Quinoa, a pseudo-grain closely related to a North American weedy plant, Lamb’s quarters (Chenopodium album), was first domesticated about 5000 years ago on the high plains surrounding Lake Titicaca. August 12-14, 3102, researchers, seed breeders, and growers from 22 countries, the US, and Canada participated in International Quinoa Research Symposium, a platform for debate over access to seeds and seed genetics and an information exchange about research projects around the world.
Read more: Quinoa: The Passion and The Politics
Walk past any college laboratory and you could probably identify the subject at hand by the smell. The chemistry lab reeks of chlorine and sulfur, the biology lab sends off whiffs of formaldehyde, and even the botany lab smells earthy, fruity, and sometimes sweet. But never have such wonderful odors come from a lab until you pass something called the Bread Lab!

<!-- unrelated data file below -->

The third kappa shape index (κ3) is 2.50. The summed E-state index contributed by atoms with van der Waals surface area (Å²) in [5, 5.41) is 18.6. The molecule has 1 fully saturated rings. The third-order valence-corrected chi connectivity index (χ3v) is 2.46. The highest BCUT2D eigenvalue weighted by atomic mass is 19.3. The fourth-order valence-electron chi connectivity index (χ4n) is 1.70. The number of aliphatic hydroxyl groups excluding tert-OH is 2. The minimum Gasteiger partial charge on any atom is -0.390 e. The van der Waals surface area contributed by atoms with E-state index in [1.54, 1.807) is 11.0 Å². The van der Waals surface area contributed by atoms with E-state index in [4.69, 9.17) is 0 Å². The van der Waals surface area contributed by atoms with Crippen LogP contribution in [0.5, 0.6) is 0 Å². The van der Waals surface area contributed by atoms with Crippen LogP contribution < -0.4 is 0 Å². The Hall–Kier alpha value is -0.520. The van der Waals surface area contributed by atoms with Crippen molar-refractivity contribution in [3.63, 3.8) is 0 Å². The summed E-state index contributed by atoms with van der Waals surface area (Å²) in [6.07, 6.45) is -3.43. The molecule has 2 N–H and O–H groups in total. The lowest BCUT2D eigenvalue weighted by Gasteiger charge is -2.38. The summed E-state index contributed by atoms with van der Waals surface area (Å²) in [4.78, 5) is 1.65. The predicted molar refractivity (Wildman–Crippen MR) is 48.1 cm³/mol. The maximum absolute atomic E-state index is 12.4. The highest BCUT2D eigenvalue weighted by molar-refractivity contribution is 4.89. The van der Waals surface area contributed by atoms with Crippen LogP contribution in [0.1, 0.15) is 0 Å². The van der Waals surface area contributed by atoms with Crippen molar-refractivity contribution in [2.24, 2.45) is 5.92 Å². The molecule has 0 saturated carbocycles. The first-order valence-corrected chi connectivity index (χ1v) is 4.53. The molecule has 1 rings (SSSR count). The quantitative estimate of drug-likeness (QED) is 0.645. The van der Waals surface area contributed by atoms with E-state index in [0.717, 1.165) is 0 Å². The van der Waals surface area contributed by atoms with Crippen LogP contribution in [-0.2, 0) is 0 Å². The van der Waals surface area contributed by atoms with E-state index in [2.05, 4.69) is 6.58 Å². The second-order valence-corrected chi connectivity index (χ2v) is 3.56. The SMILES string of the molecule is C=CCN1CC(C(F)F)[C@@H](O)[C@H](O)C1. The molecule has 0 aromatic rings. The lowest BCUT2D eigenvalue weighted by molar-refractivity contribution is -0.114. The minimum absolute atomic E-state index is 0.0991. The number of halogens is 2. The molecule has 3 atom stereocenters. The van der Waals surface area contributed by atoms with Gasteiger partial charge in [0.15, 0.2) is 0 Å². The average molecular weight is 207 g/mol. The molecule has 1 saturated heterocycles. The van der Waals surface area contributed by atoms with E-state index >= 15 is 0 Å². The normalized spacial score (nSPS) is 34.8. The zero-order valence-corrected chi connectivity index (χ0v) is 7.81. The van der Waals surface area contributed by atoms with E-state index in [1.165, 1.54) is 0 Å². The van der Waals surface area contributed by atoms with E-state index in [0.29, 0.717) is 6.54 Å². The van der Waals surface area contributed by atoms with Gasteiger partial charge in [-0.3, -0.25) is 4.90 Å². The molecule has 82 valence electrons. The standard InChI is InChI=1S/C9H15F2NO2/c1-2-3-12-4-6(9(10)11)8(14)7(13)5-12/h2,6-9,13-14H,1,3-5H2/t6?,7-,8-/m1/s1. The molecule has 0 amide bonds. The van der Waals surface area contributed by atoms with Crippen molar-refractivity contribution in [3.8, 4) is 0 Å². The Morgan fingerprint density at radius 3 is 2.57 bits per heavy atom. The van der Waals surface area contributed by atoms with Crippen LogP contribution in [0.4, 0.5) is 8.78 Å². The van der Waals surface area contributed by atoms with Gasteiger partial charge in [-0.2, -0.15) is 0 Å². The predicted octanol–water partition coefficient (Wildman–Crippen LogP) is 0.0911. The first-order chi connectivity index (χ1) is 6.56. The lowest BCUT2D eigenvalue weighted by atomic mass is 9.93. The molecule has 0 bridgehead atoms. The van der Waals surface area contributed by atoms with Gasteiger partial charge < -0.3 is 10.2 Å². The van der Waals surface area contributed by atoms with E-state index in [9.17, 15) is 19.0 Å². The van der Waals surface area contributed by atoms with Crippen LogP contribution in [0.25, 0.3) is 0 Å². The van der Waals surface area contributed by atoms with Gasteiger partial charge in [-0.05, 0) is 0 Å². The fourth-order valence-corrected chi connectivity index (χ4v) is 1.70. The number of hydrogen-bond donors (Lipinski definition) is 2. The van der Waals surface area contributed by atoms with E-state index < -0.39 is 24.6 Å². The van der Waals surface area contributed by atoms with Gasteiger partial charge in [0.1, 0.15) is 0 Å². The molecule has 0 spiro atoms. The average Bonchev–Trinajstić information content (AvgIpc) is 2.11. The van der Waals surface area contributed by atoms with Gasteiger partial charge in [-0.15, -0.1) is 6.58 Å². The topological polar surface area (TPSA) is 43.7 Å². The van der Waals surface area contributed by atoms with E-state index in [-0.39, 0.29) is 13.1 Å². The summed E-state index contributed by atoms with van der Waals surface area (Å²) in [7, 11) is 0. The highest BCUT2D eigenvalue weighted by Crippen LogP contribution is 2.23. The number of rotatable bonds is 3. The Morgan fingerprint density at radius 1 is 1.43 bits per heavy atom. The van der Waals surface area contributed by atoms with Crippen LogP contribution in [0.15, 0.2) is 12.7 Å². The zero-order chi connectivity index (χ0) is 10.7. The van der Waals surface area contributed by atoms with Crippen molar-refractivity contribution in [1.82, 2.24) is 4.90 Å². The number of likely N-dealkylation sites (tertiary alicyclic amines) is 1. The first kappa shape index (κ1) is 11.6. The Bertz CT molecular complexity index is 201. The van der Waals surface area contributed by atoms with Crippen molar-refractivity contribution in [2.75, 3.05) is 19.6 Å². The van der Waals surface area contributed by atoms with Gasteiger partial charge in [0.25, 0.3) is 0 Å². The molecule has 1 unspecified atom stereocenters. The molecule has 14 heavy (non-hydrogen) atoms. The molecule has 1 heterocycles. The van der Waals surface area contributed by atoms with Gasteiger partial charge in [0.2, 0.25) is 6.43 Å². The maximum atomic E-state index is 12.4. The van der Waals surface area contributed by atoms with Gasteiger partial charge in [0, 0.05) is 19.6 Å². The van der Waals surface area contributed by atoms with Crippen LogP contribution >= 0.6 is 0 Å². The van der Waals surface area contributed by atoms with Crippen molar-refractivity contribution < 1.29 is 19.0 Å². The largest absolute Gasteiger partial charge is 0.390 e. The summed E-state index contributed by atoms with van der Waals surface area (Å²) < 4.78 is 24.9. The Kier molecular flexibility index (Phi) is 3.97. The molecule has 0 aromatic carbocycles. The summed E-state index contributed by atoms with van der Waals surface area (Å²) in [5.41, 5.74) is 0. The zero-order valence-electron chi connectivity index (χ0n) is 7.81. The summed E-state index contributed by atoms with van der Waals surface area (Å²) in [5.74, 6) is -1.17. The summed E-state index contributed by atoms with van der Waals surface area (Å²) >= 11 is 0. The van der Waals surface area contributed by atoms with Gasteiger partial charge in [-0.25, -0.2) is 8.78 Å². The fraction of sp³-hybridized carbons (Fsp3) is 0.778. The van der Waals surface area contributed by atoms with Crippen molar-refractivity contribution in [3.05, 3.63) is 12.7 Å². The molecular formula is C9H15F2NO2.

Read more: The Mad Baker in the Bread Lab
Freshly ground whole grain flour is alive – and lively – according to Dr. Steven Jones, WSU Wheat Breeder and founder of The Bread Lab. Age, processing, and chemicals will “kill” your flour, and will give you flour that is “nothing of interest other than to carry other flavors.”
Read more: The Bread Lab: Why Your Flour Should Be Lively
This recipe is a little overdue considering we’re long past pumpkin season, but I figured it’s OK because I still have canned pumpkin in my cupboard (I bought a bunch while it was cheap). I can get a batch of granola and a small batch of cookies out of one can. Fresh pureed pumpkin is even better, and if you have some of that on hand I envy you. If however you have some canned on hand, you should try making this! It’s almost like eating pumpkin pie for breakfast.
Read more: Pumpkin Granola